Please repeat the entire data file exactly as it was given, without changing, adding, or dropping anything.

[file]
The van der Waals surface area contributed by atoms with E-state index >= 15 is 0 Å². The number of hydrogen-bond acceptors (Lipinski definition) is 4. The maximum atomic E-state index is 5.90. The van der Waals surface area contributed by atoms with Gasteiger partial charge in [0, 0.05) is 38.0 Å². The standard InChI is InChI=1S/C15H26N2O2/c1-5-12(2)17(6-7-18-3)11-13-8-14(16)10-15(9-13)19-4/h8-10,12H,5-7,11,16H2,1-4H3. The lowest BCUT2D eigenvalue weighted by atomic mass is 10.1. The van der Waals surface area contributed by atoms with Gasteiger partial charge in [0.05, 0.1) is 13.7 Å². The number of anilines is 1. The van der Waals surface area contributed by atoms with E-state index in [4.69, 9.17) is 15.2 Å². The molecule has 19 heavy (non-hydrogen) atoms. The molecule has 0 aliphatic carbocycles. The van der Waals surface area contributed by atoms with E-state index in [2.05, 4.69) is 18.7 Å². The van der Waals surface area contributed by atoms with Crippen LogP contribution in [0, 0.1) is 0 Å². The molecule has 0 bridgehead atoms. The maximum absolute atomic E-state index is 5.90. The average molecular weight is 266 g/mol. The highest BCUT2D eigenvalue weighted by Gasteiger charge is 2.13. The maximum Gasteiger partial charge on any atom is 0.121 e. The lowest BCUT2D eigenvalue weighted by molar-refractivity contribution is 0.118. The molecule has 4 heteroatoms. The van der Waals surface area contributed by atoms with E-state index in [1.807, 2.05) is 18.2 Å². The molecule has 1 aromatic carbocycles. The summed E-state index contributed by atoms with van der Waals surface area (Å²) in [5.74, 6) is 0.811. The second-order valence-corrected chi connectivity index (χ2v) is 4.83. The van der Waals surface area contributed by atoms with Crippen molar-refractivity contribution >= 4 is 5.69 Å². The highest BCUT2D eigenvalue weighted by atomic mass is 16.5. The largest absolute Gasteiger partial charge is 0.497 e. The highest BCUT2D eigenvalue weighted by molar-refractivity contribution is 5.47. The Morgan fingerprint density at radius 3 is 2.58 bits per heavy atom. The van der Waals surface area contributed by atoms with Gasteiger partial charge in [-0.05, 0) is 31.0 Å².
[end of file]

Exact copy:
The van der Waals surface area contributed by atoms with E-state index >= 15 is 0 Å². The number of hydrogen-bond acceptors (Lipinski definition) is 4. The maximum atomic E-state index is 5.90. The van der Waals surface area contributed by atoms with Gasteiger partial charge in [0, 0.05) is 38.0 Å². The standard InChI is InChI=1S/C15H26N2O2/c1-5-12(2)17(6-7-18-3)11-13-8-14(16)10-15(9-13)19-4/h8-10,12H,5-7,11,16H2,1-4H3. The lowest BCUT2D eigenvalue weighted by atomic mass is 10.1. The van der Waals surface area contributed by atoms with Gasteiger partial charge in [0.05, 0.1) is 13.7 Å². The number of anilines is 1. The van der Waals surface area contributed by atoms with E-state index in [4.69, 9.17) is 15.2 Å². The molecule has 19 heavy (non-hydrogen) atoms. The molecule has 0 aliphatic carbocycles. The van der Waals surface area contributed by atoms with E-state index in [2.05, 4.69) is 18.7 Å². The van der Waals surface area contributed by atoms with Crippen LogP contribution in [0, 0.1) is 0 Å². The molecule has 0 bridgehead atoms. The maximum absolute atomic E-state index is 5.90. The average molecular weight is 266 g/mol. The highest BCUT2D eigenvalue weighted by Gasteiger charge is 2.13. The maximum Gasteiger partial charge on any atom is 0.121 e. The lowest BCUT2D eigenvalue weighted by molar-refractivity contribution is 0.118. The molecule has 4 heteroatoms. The van der Waals surface area contributed by atoms with E-state index in [1.807, 2.05) is 18.2 Å². The molecule has 1 aromatic carbocycles. The summed E-state index contributed by atoms with van der Waals surface area (Å²) in [5.74, 6) is 0.811. The second-order valence-corrected chi connectivity index (χ2v) is 4.83. The van der Waals surface area contributed by atoms with Crippen molar-refractivity contribution >= 4 is 5.69 Å². The highest BCUT2D eigenvalue weighted by atomic mass is 16.5. The largest absolute Gasteiger partial charge is 0.497 e. The highest BCUT2D eigenvalue weighted by molar-refractivity contribution is 5.47. The Morgan fingerprint density at radius 3 is 2.58 bits per heavy atom. The van der Waals surface area contributed by atoms with Gasteiger partial charge in [-0.05, 0) is 31.0 Å².